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Alnylam predicts big things for its PCSK9 inhibitor ALN-PCS

Genesilencing specialist says its early-stage candidate has blockbuster potential

AlnylamThe ink has barely dried on the approvals of two PCSK9 inhibitors from Amgen and Sanofi, but gene silencing specialist Alnylam claims to have an improved candidate in its pipeline with blockbuster potential.

Amgen's Repatha (evolocumab) and Sanofi/Regeneron's Praluent (alirocumab) may be hitting the market first, but Alnylam maintains the early-stage subcutaneous version of the drug, ALN-PCSsc, could be at least as effective, and require dosing just one every three or six months.

The results of a phase I trial reported at the European Society of Cardiology (ESC) meeting in London over the weekend reveal that the drug reduced low-density lipoprotein-cholesterol (LDL-c) by 63% to 83%, which Alnylam said was comparable to its rivals, with the effect lasting for more than 140 days with a single dose.

As they are large antibody molecules, Repatha and Praluent must be injected every two or four weeks, depending on the indication, and Alnylam maintains that a reduced injection frequency could allow ALN-PCSsc to eventually lead the market, despite trailing its rivals by several years.

The gene silencing specialist said in a statement: "In contrast to anti-PCSK9 antibodies … that bind to PCSK9 in blood, ALN-PCSsc is a first-in-class investigational medicine that acts by turning off PCSK9 synthesis in the liver."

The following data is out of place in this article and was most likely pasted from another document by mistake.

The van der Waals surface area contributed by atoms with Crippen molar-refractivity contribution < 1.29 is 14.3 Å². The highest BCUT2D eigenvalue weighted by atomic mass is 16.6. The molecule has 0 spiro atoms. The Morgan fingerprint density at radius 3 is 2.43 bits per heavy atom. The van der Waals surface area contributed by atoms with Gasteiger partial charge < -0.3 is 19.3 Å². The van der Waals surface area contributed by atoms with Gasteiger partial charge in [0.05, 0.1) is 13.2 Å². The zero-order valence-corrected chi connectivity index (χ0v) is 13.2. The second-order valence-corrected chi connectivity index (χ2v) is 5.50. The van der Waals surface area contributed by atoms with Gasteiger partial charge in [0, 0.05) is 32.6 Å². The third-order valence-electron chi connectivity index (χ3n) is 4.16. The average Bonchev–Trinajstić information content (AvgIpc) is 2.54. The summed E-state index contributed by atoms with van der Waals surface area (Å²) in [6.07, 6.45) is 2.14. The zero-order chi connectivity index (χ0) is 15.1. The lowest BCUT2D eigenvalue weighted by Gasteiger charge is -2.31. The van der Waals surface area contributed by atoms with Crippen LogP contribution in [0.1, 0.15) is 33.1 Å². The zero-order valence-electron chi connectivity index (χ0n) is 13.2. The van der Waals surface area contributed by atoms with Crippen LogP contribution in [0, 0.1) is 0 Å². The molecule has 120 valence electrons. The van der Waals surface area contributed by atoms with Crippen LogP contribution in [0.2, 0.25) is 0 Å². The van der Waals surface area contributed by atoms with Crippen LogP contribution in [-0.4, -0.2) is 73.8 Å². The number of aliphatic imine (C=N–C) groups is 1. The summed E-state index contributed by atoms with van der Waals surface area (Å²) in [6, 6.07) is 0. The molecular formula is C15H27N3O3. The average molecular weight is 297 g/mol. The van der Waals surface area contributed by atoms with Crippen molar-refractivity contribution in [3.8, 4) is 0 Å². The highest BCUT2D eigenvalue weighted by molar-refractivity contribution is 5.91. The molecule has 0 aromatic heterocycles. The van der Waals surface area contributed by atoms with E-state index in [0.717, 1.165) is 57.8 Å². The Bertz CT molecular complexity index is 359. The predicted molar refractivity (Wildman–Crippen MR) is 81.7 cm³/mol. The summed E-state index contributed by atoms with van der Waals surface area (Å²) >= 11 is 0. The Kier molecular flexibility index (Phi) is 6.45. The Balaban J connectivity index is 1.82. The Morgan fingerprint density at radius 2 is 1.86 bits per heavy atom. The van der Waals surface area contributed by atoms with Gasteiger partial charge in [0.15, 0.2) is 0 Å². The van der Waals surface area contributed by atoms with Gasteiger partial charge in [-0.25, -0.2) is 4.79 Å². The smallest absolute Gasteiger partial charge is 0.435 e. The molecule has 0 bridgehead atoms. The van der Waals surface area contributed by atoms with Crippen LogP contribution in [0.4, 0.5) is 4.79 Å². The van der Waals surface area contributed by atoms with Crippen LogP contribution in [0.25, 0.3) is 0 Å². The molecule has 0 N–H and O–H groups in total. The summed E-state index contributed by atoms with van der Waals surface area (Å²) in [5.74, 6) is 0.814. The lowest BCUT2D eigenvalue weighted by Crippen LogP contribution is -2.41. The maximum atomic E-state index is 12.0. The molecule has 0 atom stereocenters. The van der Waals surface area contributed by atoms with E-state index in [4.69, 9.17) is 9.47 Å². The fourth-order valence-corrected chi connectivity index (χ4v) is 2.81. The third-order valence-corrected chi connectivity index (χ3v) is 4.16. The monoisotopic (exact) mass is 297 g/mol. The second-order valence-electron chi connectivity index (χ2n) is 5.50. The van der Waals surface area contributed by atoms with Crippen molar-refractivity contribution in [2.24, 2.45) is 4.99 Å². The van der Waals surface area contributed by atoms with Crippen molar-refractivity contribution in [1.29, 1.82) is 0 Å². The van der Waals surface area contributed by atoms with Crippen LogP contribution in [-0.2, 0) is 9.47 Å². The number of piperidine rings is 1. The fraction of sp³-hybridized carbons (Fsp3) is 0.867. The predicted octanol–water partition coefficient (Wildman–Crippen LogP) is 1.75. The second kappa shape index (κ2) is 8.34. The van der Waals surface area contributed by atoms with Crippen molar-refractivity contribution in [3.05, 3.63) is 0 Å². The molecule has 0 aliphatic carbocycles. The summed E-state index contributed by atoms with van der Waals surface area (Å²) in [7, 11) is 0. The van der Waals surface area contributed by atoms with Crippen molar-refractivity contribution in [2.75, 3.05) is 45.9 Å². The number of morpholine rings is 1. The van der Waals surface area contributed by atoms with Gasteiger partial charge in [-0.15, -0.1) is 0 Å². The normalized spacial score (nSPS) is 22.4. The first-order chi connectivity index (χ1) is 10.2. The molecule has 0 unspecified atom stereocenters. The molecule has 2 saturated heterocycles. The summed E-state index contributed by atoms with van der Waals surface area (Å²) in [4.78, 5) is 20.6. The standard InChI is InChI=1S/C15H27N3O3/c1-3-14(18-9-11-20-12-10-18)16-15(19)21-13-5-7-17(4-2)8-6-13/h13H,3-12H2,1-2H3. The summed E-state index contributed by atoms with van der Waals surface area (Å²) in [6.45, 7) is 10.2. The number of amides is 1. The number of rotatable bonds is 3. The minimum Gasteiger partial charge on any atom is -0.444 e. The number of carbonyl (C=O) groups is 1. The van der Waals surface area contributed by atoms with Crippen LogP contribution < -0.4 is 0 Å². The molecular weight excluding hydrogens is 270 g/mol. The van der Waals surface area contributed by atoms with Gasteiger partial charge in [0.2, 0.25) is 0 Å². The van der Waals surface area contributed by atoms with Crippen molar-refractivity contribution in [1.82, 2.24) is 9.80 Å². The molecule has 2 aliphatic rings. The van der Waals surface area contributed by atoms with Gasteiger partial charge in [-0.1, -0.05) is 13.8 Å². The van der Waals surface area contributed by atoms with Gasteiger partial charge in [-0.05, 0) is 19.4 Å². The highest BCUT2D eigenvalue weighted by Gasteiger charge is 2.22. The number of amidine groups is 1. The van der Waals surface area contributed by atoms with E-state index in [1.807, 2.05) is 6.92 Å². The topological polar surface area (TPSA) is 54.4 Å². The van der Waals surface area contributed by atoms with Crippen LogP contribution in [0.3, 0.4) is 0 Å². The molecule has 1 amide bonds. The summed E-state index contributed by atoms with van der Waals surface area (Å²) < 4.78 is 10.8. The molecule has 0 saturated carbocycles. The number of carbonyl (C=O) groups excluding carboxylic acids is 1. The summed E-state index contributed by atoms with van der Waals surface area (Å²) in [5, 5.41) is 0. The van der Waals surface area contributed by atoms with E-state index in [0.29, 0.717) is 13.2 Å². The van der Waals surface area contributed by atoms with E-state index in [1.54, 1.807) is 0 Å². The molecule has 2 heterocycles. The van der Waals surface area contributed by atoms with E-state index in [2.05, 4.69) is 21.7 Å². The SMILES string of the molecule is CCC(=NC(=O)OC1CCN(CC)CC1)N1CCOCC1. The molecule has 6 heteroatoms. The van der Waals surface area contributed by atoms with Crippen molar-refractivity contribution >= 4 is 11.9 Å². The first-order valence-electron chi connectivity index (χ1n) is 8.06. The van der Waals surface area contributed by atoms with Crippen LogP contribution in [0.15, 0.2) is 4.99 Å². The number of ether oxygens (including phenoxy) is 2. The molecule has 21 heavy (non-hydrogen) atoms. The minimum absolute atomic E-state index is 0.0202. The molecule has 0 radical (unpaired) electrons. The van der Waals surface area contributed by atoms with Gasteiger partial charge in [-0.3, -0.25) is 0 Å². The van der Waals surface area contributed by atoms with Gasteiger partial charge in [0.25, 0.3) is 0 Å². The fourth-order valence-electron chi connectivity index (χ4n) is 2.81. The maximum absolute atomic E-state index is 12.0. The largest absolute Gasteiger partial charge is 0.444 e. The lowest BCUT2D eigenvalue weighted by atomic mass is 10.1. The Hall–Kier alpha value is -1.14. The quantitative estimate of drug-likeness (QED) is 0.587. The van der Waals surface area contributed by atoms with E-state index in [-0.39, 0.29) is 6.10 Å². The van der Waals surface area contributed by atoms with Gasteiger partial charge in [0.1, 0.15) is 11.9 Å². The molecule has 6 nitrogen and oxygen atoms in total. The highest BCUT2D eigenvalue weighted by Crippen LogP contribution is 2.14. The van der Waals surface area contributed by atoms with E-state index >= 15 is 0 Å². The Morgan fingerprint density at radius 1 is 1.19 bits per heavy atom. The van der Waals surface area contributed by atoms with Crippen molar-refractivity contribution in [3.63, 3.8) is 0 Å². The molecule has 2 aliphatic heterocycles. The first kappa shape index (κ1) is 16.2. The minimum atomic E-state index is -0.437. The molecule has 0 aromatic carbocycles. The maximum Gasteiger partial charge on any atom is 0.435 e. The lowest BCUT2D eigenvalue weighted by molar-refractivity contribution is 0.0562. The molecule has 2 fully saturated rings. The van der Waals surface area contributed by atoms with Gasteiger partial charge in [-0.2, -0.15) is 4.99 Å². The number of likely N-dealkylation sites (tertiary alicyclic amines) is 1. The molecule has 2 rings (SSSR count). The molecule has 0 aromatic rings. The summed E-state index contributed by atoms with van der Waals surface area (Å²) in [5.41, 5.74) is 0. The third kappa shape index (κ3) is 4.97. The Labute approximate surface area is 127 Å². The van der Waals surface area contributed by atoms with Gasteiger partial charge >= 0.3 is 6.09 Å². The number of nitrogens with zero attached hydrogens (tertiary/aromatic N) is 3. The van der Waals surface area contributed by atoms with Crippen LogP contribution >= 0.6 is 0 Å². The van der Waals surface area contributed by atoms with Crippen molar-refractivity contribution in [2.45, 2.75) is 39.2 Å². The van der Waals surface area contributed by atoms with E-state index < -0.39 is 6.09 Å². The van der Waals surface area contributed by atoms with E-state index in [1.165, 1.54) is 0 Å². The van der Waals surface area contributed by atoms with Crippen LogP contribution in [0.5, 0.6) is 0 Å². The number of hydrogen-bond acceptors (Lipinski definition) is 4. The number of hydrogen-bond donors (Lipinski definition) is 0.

Its chief medical officer Akshay Vaishnaw added: "We believe that these results support a quarterly, and possibly bi-annual, low volume subcutaneous dose regimen for further development." 

The company has previously indicated that even a once-monthly dosing would give it a "highly competitive position" versus current PCSK9 inhibitors, which are predicted to quickly become blockbuster drugs thanks to their ability to help more patients achieve cholesterol-lowering targets and pricing of up to $15,000 a year.

The success in the ongoing phase I trial means that clinical development of ALN-PCS is now taken over by The Medicines Company (TMC), which licensed rights to the drug in a $205m deal announced in 2013 including $25m upfront.

A new clinical trials programme - dubbed ORION - will kick off with an initial phase II dose-ranging study that is expected to start by the end of the year. The two companies predict that phase III clinical trials will begin in 2017 and will include a comparative study of ALN-PCSsc with anti-PCSK9 antibodies.

The phase I data is the first solid read-out for the intended clinical formulation of the drug. Prior studies included tests of an intravenous formulation (ALN-PSCiv) in humans and the subcutaneous version in non-human primates.

Article by
Phil Taylor

1st September 2015

From: Research



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